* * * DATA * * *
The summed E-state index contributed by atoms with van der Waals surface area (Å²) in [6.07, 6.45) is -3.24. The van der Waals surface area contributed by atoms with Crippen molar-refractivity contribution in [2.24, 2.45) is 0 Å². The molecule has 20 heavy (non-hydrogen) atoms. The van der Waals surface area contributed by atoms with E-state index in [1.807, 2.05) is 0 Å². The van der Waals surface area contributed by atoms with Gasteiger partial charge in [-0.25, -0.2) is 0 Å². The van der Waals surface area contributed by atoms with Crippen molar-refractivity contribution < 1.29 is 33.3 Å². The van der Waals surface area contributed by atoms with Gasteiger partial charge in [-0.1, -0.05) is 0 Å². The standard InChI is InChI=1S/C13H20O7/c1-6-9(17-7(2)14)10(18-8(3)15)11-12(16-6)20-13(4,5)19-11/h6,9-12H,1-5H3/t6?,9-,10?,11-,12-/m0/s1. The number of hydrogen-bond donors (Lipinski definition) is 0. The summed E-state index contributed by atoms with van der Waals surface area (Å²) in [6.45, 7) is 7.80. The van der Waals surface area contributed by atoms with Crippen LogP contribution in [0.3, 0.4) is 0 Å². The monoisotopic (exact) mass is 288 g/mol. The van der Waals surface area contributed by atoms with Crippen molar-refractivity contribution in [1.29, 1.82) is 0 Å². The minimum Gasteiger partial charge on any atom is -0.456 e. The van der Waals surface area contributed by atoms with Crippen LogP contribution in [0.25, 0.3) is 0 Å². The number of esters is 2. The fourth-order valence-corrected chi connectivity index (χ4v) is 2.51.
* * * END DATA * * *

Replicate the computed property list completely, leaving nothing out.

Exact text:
The summed E-state index contributed by atoms with van der Waals surface area (Å²) in [6.07, 6.45) is -3.24. The van der Waals surface area contributed by atoms with Crippen molar-refractivity contribution in [2.24, 2.45) is 0 Å². The molecule has 20 heavy (non-hydrogen) atoms. The van der Waals surface area contributed by atoms with E-state index in [1.807, 2.05) is 0 Å². The van der Waals surface area contributed by atoms with Gasteiger partial charge in [-0.25, -0.2) is 0 Å². The van der Waals surface area contributed by atoms with Crippen molar-refractivity contribution < 1.29 is 33.3 Å². The van der Waals surface area contributed by atoms with Gasteiger partial charge in [-0.1, -0.05) is 0 Å². The standard InChI is InChI=1S/C13H20O7/c1-6-9(17-7(2)14)10(18-8(3)15)11-12(16-6)20-13(4,5)19-11/h6,9-12H,1-5H3/t6?,9-,10?,11-,12-/m0/s1. The number of hydrogen-bond donors (Lipinski definition) is 0. The summed E-state index contributed by atoms with van der Waals surface area (Å²) in [6.45, 7) is 7.80. The van der Waals surface area contributed by atoms with Crippen LogP contribution in [0.3, 0.4) is 0 Å². The monoisotopic (exact) mass is 288 g/mol. The van der Waals surface area contributed by atoms with Crippen molar-refractivity contribution in [1.29, 1.82) is 0 Å². The minimum Gasteiger partial charge on any atom is -0.456 e. The van der Waals surface area contributed by atoms with Crippen LogP contribution in [0.25, 0.3) is 0 Å². The number of esters is 2. The fourth-order valence-corrected chi connectivity index (χ4v) is 2.51.